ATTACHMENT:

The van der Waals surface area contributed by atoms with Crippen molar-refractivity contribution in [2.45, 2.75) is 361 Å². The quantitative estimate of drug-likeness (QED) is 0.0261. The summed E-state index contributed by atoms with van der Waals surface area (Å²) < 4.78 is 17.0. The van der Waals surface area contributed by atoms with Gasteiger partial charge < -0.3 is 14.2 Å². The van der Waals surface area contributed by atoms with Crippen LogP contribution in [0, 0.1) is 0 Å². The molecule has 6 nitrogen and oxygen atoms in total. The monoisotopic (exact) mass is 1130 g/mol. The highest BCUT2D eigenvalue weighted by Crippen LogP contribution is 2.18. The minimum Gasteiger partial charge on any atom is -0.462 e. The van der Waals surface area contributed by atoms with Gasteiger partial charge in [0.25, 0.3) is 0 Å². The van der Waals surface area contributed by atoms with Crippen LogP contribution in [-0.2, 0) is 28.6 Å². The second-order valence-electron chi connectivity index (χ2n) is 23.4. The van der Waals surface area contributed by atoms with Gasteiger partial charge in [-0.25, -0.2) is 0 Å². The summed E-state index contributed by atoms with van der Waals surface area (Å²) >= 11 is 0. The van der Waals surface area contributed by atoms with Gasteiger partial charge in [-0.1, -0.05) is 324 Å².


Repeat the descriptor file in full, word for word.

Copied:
The van der Waals surface area contributed by atoms with Crippen molar-refractivity contribution in [2.45, 2.75) is 361 Å². The quantitative estimate of drug-likeness (QED) is 0.0261. The summed E-state index contributed by atoms with van der Waals surface area (Å²) < 4.78 is 17.0. The van der Waals surface area contributed by atoms with Gasteiger partial charge < -0.3 is 14.2 Å². The van der Waals surface area contributed by atoms with Crippen LogP contribution in [0, 0.1) is 0 Å². The molecule has 6 nitrogen and oxygen atoms in total. The monoisotopic (exact) mass is 1130 g/mol. The highest BCUT2D eigenvalue weighted by Crippen LogP contribution is 2.18. The minimum Gasteiger partial charge on any atom is -0.462 e. The van der Waals surface area contributed by atoms with Gasteiger partial charge in [0.25, 0.3) is 0 Å². The van der Waals surface area contributed by atoms with Crippen LogP contribution in [-0.2, 0) is 28.6 Å². The second-order valence-electron chi connectivity index (χ2n) is 23.4. The van der Waals surface area contributed by atoms with Gasteiger partial charge in [-0.25, -0.2) is 0 Å². The summed E-state index contributed by atoms with van der Waals surface area (Å²) >= 11 is 0. The van der Waals surface area contributed by atoms with Gasteiger partial charge in [-0.1, -0.05) is 324 Å².